A typical bottle of Dolcetto offers a wine that is very tannic, low in acidity and fruity. High tannin levels make the wine rather bitter. Longer contact between juice and skins makes for high tannin levels, so vintners usually aim for shorter maceration periods to limit tannins as much as possible. The skins are very dark and even with a shorter maceration stage; Dolcetto wines are a lovely dark red color.
The wine exhibits black cherry, licorice and prune flavors. The bitter finish of Dolcetto often tastes of almonds. Dolcetto can be consumed within months of release and it is often an “early to market” wine because of its short ripening season. It is not meant to be aged longer than four years as it loses its fruitiness.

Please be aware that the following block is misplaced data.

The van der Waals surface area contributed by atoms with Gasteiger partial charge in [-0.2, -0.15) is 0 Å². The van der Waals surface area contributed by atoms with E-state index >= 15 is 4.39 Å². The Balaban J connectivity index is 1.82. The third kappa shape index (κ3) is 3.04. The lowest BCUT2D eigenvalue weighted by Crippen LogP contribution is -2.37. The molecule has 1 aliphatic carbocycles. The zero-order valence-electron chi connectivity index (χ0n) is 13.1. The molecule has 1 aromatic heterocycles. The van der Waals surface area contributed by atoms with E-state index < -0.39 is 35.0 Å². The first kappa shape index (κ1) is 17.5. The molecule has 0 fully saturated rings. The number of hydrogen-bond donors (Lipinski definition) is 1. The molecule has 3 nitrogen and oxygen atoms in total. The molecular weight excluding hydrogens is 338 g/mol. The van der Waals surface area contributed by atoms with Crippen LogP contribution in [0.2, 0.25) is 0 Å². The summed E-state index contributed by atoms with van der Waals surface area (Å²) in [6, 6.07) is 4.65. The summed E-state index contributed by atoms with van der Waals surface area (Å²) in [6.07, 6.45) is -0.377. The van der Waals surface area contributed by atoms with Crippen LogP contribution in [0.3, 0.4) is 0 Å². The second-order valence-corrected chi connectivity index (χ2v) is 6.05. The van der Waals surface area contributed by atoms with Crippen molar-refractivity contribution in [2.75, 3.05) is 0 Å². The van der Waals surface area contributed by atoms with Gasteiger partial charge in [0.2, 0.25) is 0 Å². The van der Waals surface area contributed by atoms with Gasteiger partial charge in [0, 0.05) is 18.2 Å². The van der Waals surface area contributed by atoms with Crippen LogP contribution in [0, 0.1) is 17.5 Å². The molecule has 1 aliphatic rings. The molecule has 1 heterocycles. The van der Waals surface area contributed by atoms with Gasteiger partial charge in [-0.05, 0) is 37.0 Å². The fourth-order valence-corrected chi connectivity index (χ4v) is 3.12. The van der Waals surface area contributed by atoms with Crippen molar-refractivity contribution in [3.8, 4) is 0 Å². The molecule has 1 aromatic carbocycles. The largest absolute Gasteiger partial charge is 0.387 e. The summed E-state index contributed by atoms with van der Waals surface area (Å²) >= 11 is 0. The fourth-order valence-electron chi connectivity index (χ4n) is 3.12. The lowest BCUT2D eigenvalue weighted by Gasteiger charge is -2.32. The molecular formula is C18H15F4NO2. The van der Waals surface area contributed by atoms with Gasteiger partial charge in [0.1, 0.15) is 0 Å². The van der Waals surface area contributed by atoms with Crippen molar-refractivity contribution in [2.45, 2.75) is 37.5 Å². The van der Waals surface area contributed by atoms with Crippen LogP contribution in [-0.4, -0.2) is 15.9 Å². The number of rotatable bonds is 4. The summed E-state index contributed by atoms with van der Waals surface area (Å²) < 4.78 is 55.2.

Dolcetto is nice to have at the table on an everyday basis because it pairs so well with many dishes. It typically has soft tannins and a fruitiness that can complement many foods. Try it with pastas and pizza for starters. Dolcetto is usually fairly inexpensive, with bottles under $25 being easy to come by.
This concludes my exploration of Dolcetto. Join me next time for a discussion about Grenache, a widely planted grape variety thought to have originated in Spain.